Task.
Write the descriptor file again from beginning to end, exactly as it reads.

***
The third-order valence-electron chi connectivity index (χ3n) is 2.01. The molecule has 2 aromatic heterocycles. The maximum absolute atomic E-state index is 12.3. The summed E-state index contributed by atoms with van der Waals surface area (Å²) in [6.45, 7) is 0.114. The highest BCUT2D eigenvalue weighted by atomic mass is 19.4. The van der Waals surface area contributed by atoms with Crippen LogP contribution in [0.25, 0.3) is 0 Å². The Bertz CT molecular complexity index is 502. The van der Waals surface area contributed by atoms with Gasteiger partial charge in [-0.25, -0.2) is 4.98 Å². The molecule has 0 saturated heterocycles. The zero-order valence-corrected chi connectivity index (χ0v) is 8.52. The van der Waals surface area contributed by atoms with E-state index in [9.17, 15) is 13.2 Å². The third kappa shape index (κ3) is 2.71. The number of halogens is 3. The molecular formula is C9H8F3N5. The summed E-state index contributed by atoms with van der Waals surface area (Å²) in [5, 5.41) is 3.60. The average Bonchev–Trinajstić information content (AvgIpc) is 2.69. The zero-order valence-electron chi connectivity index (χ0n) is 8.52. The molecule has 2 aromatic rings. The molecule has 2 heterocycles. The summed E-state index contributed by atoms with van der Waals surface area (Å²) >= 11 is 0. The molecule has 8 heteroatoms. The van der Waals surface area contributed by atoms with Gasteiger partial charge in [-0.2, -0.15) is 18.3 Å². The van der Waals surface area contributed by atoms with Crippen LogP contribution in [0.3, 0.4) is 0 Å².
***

The third-order valence-electron chi connectivity index (χ3n) is 2.01. The molecule has 2 aromatic heterocycles. The maximum absolute atomic E-state index is 12.3. The summed E-state index contributed by atoms with van der Waals surface area (Å²) in [6.45, 7) is 0.114. The highest BCUT2D eigenvalue weighted by atomic mass is 19.4. The van der Waals surface area contributed by atoms with Crippen LogP contribution in [0.25, 0.3) is 0 Å². The Bertz CT molecular complexity index is 502. The van der Waals surface area contributed by atoms with Gasteiger partial charge in [-0.25, -0.2) is 4.98 Å². The molecule has 0 saturated heterocycles. The zero-order valence-corrected chi connectivity index (χ0v) is 8.52. The van der Waals surface area contributed by atoms with E-state index in [9.17, 15) is 13.2 Å². The third kappa shape index (κ3) is 2.71. The number of halogens is 3. The molecular formula is C9H8F3N5. The summed E-state index contributed by atoms with van der Waals surface area (Å²) in [5, 5.41) is 3.60. The average Bonchev–Trinajstić information content (AvgIpc) is 2.69. The zero-order valence-electron chi connectivity index (χ0n) is 8.52. The molecule has 2 aromatic rings. The molecule has 2 heterocycles. The summed E-state index contributed by atoms with van der Waals surface area (Å²) >= 11 is 0. The molecule has 8 heteroatoms. The van der Waals surface area contributed by atoms with Gasteiger partial charge in [-0.2, -0.15) is 18.3 Å². The van der Waals surface area contributed by atoms with Crippen LogP contribution in [0.3, 0.4) is 0 Å².